the standards of our learning: with her diverse progeny
our Mother again enriches the world.  So
the generations advance onward.  Marching once
    and only once, then, friends,
and all together, we sing, “Hurrah, Victory!”
exulting, and twice again say, “Hurrah, Victory!”
and will lift to heaven’s lofty arch
     the noble name
of Princeton, keeping each other close to our hearts,
ever forthright.  Blessed friends, I shall say “Hail,” not
“Farewell,” and this too: “With undying loyalty,
     love each other always.”

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The Classics Program of Hunter College (CUNY) announces the rescheduled conference on Theognis and the Theognidea. The conference will now be virtual. It will run from April 28th (Wednesday) through April 30th (Friday) from 12-3:30 PM. (NB, the first day starts at 11:45AM and the last day runs to 4PM.) The conference is open and free. Registration is required.

 

View full article. | Posted in Conferences, Lectures, and Meetings on Mon, 04/19/2021 - 9:43am by Erik Shell.

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"Howard University has decided to close the Department of Classics as part of its prioritization efforts and is currently negotiating with the faculty of Classics and with other units in the College as to how they might best reposition and repurpose our programs and personnel. These discussions have been cordial, and the faculty remains hopeful that the department can be kept intact at some level, with its faculty and programs still in place." 

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Relief found in Neumagen near Trier, a teacher with three discipuli (180-185 AD). Photo courtesy of Wikimedia commons.

As a fellow at the American Academy in Berlin this spring, working on a book on Roman diversity, I've been wondering how German classicists are experiencing current debates about diversifying our field. To find out, I spoke with Dr. Katharina Wesselmann, a professor in the Northern German city of Kiel who has also taught high school and university in Basel, Switzerland. The fact that she specializes in “didactics” — the teaching of ancient Greek and Latin — is one mark of the differences between our two national classics traditions. In Germany, Latin and Greek are regularly offered at the advanced secondary schools known as Gymnasiums. So more Germans than Americans are familiar with the classical languages, and those who pursue university degrees in classics can find employment teaching high school.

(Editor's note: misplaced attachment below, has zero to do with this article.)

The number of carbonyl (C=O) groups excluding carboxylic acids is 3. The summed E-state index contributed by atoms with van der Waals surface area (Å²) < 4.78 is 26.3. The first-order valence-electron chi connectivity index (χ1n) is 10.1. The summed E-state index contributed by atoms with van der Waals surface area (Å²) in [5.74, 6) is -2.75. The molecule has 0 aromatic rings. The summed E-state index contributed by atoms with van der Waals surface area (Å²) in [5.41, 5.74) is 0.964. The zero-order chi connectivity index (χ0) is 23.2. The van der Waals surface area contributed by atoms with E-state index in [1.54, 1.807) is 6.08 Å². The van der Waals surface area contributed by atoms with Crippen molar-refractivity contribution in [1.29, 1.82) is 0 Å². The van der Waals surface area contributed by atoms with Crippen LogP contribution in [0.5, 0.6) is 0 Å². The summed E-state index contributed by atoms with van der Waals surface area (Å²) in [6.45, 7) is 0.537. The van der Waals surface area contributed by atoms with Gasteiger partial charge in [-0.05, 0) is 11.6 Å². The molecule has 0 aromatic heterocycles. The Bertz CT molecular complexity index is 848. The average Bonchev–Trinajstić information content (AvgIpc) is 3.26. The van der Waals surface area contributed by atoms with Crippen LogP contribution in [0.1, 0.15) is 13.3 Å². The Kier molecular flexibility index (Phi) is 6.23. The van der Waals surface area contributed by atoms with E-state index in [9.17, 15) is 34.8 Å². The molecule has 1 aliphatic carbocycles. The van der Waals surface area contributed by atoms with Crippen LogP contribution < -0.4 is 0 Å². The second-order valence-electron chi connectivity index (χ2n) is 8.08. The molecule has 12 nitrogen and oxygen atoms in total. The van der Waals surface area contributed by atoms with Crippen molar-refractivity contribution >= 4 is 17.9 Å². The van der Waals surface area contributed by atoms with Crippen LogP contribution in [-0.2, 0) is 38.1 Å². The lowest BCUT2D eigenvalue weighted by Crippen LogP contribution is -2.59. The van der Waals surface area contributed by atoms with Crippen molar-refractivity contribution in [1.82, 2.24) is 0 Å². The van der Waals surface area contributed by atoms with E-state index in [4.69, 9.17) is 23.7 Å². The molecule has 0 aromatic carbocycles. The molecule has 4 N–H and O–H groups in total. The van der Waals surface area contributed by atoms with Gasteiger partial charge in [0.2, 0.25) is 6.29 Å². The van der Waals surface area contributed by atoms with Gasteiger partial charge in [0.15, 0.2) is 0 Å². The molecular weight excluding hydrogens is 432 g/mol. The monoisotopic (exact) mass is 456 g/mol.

View full article. | Posted in on Thu, 04/15/2021 - 11:12am by Nandini Pandey.
Funerary relief of a priest of Magna Mater (gallus) from Lavinium. Rome, Capitoline Museums (mid-second century AD). Image courtesy of Wikimedia Commons.

In Dialogue: Trans Studies and Classics works to bring some of the insights and lived experiences found in transgender studies into conversation with the Classics, in the hope that bringing these into dialogue with each other will enrich our pedagogy, deepen our understanding of what gender as an identity category even means, and help critique the various ways gender has been used as an instrument of power throughout history, while also creating a more inclusive and supportive environment for our students. If you’d like to contribute to this column or have ideas that could add to this conversation, email Ky Merkley.

Photo courtesy of Michael Goyette 
Dr. Michael Goyette (he/him/his) is Instructor of Classics and Ancient Studies at Eckerd College. His teaching and research focus on ancient medicine, ancient science, gender, ancient drama, pedagogy, and reception. The question of embodiment unites these various interests. Being at a teaching college with a high number of STEM majors, he is always looking for ways to illuminate the intersections between the sciences and humanities.

This transcript has been lightly edited.

View full article. | Posted in on Mon, 04/12/2021 - 10:07am by .
Header Image: Etruscan Alabaster Cinerary Urn with bas-relief that represents Odysseus and the Sirens. 3rd-2nd Cent. BCE. Museo Guarnacci, Volterra, Italy.

The Ancient Worlds, Modern Communities initiative, launched by the SCS in 2019 as the Classics Everywhere initiativeby the SCS in 2019 as the Classics Everywhere initiative, supports projects that seek to engage broader publics — individuals, groups, and communities — in critical discussion of and creative expression related to the ancient Mediterranean, the global reception of Greek and Roman culture, and the history of teaching and scholarship in the field of classical studies. As part of this initiative, the SCS has funded 98 projects, ranging from school programming to reading groups, prison programs, public talks and conferences, digital projects, and collaborations with artists in theater, opera, music, dance, and the visual arts. Awardees are selected by the SCS Committee on Classics in the Community. The initiative welcomes applications from all over the world. To date, it has funded projects in 25 states and 10 countries, including Canada, UK, Italy, Greece, Belgium, Ghana, Puerto Rico, Argentina, and most recently, India.